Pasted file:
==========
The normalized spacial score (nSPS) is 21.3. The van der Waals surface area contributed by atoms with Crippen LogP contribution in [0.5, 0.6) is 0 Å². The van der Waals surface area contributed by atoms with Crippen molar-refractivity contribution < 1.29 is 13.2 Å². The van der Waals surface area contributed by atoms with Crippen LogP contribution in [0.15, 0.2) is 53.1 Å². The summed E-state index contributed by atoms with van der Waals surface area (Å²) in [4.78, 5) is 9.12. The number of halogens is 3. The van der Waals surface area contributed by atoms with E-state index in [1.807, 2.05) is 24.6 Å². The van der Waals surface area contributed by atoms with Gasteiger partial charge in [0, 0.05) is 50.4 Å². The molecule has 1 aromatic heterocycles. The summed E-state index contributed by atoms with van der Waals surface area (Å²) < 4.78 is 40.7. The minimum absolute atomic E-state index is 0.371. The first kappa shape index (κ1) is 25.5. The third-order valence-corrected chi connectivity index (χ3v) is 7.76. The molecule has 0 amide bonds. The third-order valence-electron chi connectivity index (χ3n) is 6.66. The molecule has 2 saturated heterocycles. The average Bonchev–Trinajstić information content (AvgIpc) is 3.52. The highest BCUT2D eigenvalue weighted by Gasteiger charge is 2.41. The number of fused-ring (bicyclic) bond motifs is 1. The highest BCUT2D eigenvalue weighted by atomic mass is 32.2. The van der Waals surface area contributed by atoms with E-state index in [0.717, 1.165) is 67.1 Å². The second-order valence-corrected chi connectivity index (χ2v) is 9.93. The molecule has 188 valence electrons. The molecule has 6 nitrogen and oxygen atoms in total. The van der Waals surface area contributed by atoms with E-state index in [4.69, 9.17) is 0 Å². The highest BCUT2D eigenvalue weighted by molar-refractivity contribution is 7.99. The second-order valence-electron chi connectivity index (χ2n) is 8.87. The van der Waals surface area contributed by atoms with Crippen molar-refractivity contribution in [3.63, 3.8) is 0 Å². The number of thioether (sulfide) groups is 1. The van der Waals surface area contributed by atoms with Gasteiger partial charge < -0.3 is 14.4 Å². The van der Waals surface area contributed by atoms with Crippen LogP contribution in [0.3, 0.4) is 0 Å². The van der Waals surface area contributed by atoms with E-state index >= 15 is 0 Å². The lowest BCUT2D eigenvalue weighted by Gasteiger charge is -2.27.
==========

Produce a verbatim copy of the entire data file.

The normalized spacial score (nSPS) is 21.3. The van der Waals surface area contributed by atoms with Crippen LogP contribution in [0.5, 0.6) is 0 Å². The van der Waals surface area contributed by atoms with Crippen molar-refractivity contribution < 1.29 is 13.2 Å². The van der Waals surface area contributed by atoms with Crippen LogP contribution in [0.15, 0.2) is 53.1 Å². The summed E-state index contributed by atoms with van der Waals surface area (Å²) in [4.78, 5) is 9.12. The number of halogens is 3. The van der Waals surface area contributed by atoms with E-state index in [1.807, 2.05) is 24.6 Å². The van der Waals surface area contributed by atoms with Gasteiger partial charge in [0, 0.05) is 50.4 Å². The molecule has 1 aromatic heterocycles. The summed E-state index contributed by atoms with van der Waals surface area (Å²) < 4.78 is 40.7. The minimum absolute atomic E-state index is 0.371. The first kappa shape index (κ1) is 25.5. The third-order valence-corrected chi connectivity index (χ3v) is 7.76. The molecule has 0 amide bonds. The third-order valence-electron chi connectivity index (χ3n) is 6.66. The molecule has 2 saturated heterocycles. The average Bonchev–Trinajstić information content (AvgIpc) is 3.52. The highest BCUT2D eigenvalue weighted by Gasteiger charge is 2.41. The number of fused-ring (bicyclic) bond motifs is 1. The highest BCUT2D eigenvalue weighted by atomic mass is 32.2. The van der Waals surface area contributed by atoms with E-state index in [0.717, 1.165) is 67.1 Å². The second-order valence-corrected chi connectivity index (χ2v) is 9.93. The molecule has 188 valence electrons. The molecule has 6 nitrogen and oxygen atoms in total. The van der Waals surface area contributed by atoms with E-state index in [4.69, 9.17) is 0 Å². The highest BCUT2D eigenvalue weighted by molar-refractivity contribution is 7.99. The second-order valence-electron chi connectivity index (χ2n) is 8.87. The van der Waals surface area contributed by atoms with Crippen molar-refractivity contribution in [3.63, 3.8) is 0 Å². The number of thioether (sulfide) groups is 1. The van der Waals surface area contributed by atoms with Gasteiger partial charge < -0.3 is 14.4 Å². The van der Waals surface area contributed by atoms with Crippen LogP contribution in [0.3, 0.4) is 0 Å². The van der Waals surface area contributed by atoms with E-state index >= 15 is 0 Å². The lowest BCUT2D eigenvalue weighted by Gasteiger charge is -2.27.